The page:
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The concept of industrial tourism (IT) reflects tourist services offered by industrial production centers, as “industrial archeology”, combining historical evidence related to industrialization, or as tourism based on the interest of some enterprises to present their goods production process to the general public. Therefore, by definition, industrial tourism is all the forms of industrial structures that are visited by tourists, students or professionals.

This type of tourism involves not only trips to the production sites of the enterprises, but also industrial heritage which is based on historical experience and on the roots of industrialization in a particular region. This heritage is based on evidence of industrial culture of historical, technological, social, architectural or scientific significance. Such evidence includes buildings, technologies and equipment, laboratories, plants and factories, mines and platforms for processing, warehouses, places where energy is generated, facilities, transport infrastructure, etc. For example, in countries such as Germany or France, many people associate industrial tourism with heritage, rather than visiting manufacturers. Here we are talking about, for example, old, forgotten, but at the same time, interesting economic objects, where equipment and technologies have been preserved, but are no longer functional due to the phenomenon of deindustrialization.

Industrial tourism also plays an important role in creating future specialists. Companies are inclined to introduce various trips into their monthly expenses for students of various specialties to plan their theoretical studies in advance.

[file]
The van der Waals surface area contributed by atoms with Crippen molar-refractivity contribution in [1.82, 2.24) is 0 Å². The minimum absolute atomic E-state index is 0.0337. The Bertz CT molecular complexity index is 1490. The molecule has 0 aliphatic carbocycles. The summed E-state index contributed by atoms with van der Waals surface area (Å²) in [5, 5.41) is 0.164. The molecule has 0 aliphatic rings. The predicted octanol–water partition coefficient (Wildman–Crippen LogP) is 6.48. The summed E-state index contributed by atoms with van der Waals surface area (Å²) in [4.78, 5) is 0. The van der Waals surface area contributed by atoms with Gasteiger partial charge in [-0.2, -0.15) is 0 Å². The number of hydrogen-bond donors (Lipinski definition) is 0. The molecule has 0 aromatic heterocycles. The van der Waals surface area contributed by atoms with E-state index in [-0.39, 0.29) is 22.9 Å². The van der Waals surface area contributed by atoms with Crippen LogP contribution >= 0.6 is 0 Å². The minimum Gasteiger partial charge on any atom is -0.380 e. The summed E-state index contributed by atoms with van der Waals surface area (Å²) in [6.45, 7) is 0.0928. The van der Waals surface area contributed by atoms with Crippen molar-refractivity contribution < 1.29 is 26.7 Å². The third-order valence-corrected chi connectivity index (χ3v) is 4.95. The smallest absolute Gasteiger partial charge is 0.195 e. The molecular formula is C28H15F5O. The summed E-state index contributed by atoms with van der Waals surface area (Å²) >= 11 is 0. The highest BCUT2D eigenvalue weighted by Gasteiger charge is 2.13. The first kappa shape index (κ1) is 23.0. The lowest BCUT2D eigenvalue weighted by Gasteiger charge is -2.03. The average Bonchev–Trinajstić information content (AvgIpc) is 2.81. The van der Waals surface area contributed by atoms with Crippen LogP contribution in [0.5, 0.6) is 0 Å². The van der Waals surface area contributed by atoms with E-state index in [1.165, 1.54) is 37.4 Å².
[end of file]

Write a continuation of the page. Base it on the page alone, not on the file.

Depending on the subjective preferences of tourists, studies show that the most popular and most visited production sites are:
• those where they make goods that are traditional or symbolic for a particular region (coffee in Brazil or Guatemala, champagne in France, wines in Moldova, etc.);
• those where expensive, luxury goods are made (cars, watches, jewelry, etc.);
• those where technologically innovative products, such as computers, aerial vehicles, drones are made;
• those where handmade wood, porcelain or metal products are made;
• those where food products are made.

Potential customers who may be interested and attracted by industrial tourism:
• most of those who are interested in IT are people from highly developed countries (Germany, Netherlands, UK, Japan);
• experienced tourists who are already bored of traditional offers (visiting museums, churches, natural monuments, etc.);
• young people who are interested in learning more about the manufacturing sector and the work of factories and plants. Because of new technologies and globalization, they find this area obsolete and forgotten;
• the elderly or retirees that attend trips to production sites of nostalgia or out of professional curiosity;
• local population, families with children;
• those who combine IT with other spheres of interests (cultural, natural);
• tourists who take part to trips for educational or business purposes (establishing business relations or even finding a job).

Currently, even in countries with well-developed tourism there is a small number of operators offering packages of industrial tourism. This is a relatively new trend not only for our country, but for Europeans or world countries as well.